Commonly known as faux finishes, decorative painting techniques have been used for thousands of years. The approach can give new life to old furniture or give the appearance of any number of finishes.

Perfecting the technique gave artist Sam Robinson a career.

After graduating the Maryland Institute College of Art in 1978, Robinson founded The Valley Craftsmen, a Baltimore firm that today is a leader in creating custom-designed decorative finishes.

As a student, Robinson was inspired by late 19th and early 20th century representational painters and gravitated toward a more realistic style, learning traditional, Old-World techniques. At the time there was little gallery interest in such work so he started a business that would tap into his skill and creativity, teaching himself first how fix furniture, then build it, working with clients to create one-of-a-kind hand-painted hutches, sideboards, and cabinetry.

Still, making a living one piece of furniture at a time was difficult, so The Valley Craftsmen maximized its economy of scale and began focusing on decorative finishes for entire rooms, which soon became the mainstay of the business.

The technique wasn't that popular at first.

"Decorative and faux finishing wasn't even something people were doing," says Robinson. As luck would have it, Robinson's business coincided with an increased interest in the decorative wall finishes, which, by the late 1980s and early 1990s, had all but eclipsed the wallpaper market, especially in high-end homes.

Today, faux finishing falls into two categories, paint and glaze finishes and plaster finishes. Painted finishes include murals, graphic patterns and designs, and faux finishes, which are intended to look like any number of surfaces including the textures of stone, wood and fabric. With plaster finishes, pigments and tints are integral to the material, which is typically applied with a trowel for either a smooth or textured effect.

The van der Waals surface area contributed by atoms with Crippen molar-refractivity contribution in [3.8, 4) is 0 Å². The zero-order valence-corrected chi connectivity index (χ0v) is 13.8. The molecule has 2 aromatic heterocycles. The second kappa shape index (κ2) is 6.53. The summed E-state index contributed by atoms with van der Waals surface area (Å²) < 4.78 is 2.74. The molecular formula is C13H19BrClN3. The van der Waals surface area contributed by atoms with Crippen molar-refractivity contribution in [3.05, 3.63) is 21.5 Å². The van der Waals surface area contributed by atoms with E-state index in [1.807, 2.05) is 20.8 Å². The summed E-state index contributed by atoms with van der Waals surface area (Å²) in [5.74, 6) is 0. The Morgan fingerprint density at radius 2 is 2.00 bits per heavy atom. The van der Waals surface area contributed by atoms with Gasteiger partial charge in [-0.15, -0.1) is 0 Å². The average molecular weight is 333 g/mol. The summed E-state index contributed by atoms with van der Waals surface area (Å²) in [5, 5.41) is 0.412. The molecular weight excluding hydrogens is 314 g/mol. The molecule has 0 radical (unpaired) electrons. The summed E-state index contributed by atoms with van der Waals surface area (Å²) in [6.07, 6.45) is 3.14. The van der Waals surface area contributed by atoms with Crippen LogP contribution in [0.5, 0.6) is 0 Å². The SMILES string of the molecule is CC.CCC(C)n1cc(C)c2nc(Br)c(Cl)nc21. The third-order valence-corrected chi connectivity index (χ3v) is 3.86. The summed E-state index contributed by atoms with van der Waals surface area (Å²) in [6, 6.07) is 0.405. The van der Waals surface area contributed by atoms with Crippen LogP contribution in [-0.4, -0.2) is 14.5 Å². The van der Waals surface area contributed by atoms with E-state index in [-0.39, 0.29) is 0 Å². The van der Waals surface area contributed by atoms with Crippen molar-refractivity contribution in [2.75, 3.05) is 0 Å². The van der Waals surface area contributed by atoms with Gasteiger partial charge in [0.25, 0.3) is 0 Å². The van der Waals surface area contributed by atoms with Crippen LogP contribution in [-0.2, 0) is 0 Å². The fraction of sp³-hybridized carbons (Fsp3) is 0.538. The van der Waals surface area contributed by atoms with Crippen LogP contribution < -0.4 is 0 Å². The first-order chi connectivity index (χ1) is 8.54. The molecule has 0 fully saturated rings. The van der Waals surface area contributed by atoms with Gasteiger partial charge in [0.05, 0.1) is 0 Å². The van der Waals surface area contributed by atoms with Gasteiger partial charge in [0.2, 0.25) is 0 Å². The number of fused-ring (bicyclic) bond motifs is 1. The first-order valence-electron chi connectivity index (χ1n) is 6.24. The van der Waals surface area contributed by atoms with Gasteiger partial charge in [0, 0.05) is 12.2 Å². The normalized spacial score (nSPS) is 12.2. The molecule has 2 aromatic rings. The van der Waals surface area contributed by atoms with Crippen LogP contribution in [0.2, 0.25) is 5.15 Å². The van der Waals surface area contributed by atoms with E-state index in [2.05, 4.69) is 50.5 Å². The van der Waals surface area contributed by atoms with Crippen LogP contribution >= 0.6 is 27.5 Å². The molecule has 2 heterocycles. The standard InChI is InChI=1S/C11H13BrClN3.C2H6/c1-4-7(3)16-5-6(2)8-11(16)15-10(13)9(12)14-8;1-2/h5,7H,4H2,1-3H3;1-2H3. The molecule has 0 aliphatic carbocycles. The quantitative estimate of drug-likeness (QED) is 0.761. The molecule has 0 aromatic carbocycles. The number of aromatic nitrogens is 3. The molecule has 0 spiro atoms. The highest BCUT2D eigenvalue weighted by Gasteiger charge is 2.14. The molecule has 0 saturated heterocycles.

Some of the more popular finishes The Valley Craftsmen have perfected over the years include marbling, wood graining, Venetian plaster and striés.

However, says Robinson, "we're past marblezing and sponging. Everything has become increasingly subtle. Interior designers are now working in chalk and limestone palettes — there are lots of in-between shades, so it becomes about texture."

To accent these pale neutrals, "we are seeing a lot of persimmon, mango, and dark indigo blues," says Robinson. "The cocoa and aqua palette is also still popular, and damasks and other graphic patterns have their place but are more reserved. Scenic murals are less popular but some of the tonal murals are still useful for certain styles of design."

Such tonal landscapes are a Valley Craftsmen signature, using a narrow color range that often includes khaki beiges and muted olive greens.

"The appeal is the subtle light palette," says Robinson, "which allows for a fairly elaborate design that doesn't demand your attention. For example, I recommend that the client place sconces, paintings or even mirrors on top of the mural."

Also popular among interior designer clients are the various traditional plaster finishes that Tim Thompson, The Valley Craftsmen's other principal and vice president, has been perfecting. The process involves integrating pigment into decorative plaster finishes and applying with a trowel.

"It is not a faux finish, it is what it is, it's not pretending to be anything else," Robinson says.

The finishes are applied to walls and accented by natural wood molding and millwork. Sometimes, custom stains or a hand-rubbed oil finish is used to give the wood a dusky patina. The result, says Robinson, is a unique, aged Mediterranean look.

The plaster finish can also be used to lend a sophisticated, contemporary look to dress up a brick fireplace wall or surround, creating a sleek monolithic limestone look. Adding scribed-in joints to give the appearance of large blocks creates a stunning focal piece.

"It's a particularly practical way to use the plaster finish and create a lot of wow factor. It is a really dramatic transformation," says Robinson.

Although the company now focuses mostly on wall finishes, Robinson says it hasn't turned away from furniture painting. "We never intend to have our own line of furniture, but we still do some fabrication if it's requested, even though our emphasis is on decorative finishes for houses, commercial structures, and historic restoration."